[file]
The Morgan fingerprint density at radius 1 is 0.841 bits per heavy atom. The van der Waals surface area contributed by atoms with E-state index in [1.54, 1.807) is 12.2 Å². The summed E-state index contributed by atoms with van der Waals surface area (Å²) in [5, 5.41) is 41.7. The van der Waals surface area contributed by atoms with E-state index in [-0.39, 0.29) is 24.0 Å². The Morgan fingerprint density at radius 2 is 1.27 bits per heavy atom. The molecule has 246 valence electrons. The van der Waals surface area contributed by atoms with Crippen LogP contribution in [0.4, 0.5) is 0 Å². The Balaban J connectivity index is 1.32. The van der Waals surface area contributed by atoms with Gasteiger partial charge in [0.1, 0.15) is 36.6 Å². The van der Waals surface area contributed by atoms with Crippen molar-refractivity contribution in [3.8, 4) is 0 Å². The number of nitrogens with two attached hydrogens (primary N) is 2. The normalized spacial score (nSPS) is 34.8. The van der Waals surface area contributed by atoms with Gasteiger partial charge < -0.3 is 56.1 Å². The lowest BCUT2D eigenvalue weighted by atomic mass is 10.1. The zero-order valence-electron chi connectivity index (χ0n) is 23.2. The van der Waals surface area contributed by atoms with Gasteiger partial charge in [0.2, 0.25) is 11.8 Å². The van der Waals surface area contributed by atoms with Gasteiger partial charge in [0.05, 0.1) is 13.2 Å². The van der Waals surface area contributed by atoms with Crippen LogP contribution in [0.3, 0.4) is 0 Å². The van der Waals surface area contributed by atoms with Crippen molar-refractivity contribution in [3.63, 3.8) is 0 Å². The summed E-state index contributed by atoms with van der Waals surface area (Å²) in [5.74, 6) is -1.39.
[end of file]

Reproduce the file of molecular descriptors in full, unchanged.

The Morgan fingerprint density at radius 1 is 0.841 bits per heavy atom. The van der Waals surface area contributed by atoms with E-state index in [1.54, 1.807) is 12.2 Å². The summed E-state index contributed by atoms with van der Waals surface area (Å²) in [5, 5.41) is 41.7. The van der Waals surface area contributed by atoms with E-state index in [-0.39, 0.29) is 24.0 Å². The Morgan fingerprint density at radius 2 is 1.27 bits per heavy atom. The molecule has 246 valence electrons. The van der Waals surface area contributed by atoms with Crippen LogP contribution in [0.4, 0.5) is 0 Å². The Balaban J connectivity index is 1.32. The van der Waals surface area contributed by atoms with Gasteiger partial charge in [0.1, 0.15) is 36.6 Å². The van der Waals surface area contributed by atoms with Crippen molar-refractivity contribution in [3.8, 4) is 0 Å². The number of nitrogens with two attached hydrogens (primary N) is 2. The normalized spacial score (nSPS) is 34.8. The van der Waals surface area contributed by atoms with Gasteiger partial charge < -0.3 is 56.1 Å². The lowest BCUT2D eigenvalue weighted by atomic mass is 10.1. The zero-order valence-electron chi connectivity index (χ0n) is 23.2. The van der Waals surface area contributed by atoms with Gasteiger partial charge in [0.2, 0.25) is 11.8 Å². The van der Waals surface area contributed by atoms with Gasteiger partial charge in [0.05, 0.1) is 13.2 Å². The van der Waals surface area contributed by atoms with Crippen LogP contribution in [0.3, 0.4) is 0 Å². The van der Waals surface area contributed by atoms with Crippen molar-refractivity contribution in [3.63, 3.8) is 0 Å². The summed E-state index contributed by atoms with van der Waals surface area (Å²) in [5.74, 6) is -1.39.